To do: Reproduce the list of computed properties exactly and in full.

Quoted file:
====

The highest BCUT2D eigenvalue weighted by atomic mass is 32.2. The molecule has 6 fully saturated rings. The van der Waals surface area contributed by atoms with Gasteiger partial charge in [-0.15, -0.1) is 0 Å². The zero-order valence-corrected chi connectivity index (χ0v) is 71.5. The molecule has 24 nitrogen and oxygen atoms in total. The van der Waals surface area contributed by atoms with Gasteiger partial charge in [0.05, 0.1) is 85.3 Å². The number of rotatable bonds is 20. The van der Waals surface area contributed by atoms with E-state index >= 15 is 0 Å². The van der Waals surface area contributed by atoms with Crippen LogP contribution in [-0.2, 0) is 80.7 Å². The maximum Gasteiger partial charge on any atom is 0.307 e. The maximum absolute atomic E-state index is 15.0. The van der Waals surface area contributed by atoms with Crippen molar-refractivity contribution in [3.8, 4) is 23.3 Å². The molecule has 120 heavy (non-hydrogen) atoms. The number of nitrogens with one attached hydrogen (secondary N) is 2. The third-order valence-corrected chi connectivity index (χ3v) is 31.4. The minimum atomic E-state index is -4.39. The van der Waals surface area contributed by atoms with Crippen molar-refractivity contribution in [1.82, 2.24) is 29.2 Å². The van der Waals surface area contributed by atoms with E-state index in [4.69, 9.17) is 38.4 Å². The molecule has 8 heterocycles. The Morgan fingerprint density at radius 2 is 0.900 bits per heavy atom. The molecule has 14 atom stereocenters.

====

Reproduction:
The highest BCUT2D eigenvalue weighted by atomic mass is 32.2. The molecule has 6 fully saturated rings. The van der Waals surface area contributed by atoms with Gasteiger partial charge in [-0.15, -0.1) is 0 Å². The zero-order valence-corrected chi connectivity index (χ0v) is 71.5. The molecule has 24 nitrogen and oxygen atoms in total. The van der Waals surface area contributed by atoms with Gasteiger partial charge in [0.05, 0.1) is 85.3 Å². The number of rotatable bonds is 20. The van der Waals surface area contributed by atoms with E-state index >= 15 is 0 Å². The van der Waals surface area contributed by atoms with Crippen LogP contribution in [-0.2, 0) is 80.7 Å². The maximum Gasteiger partial charge on any atom is 0.307 e. The maximum absolute atomic E-state index is 15.0. The van der Waals surface area contributed by atoms with Crippen molar-refractivity contribution in [3.8, 4) is 23.3 Å². The molecule has 120 heavy (non-hydrogen) atoms. The number of nitrogens with one attached hydrogen (secondary N) is 2. The third-order valence-corrected chi connectivity index (χ3v) is 31.4. The minimum atomic E-state index is -4.39. The van der Waals surface area contributed by atoms with Crippen molar-refractivity contribution in [1.82, 2.24) is 29.2 Å². The van der Waals surface area contributed by atoms with E-state index in [4.69, 9.17) is 38.4 Å². The molecule has 8 heterocycles. The Morgan fingerprint density at radius 2 is 0.900 bits per heavy atom. The molecule has 14 atom stereocenters.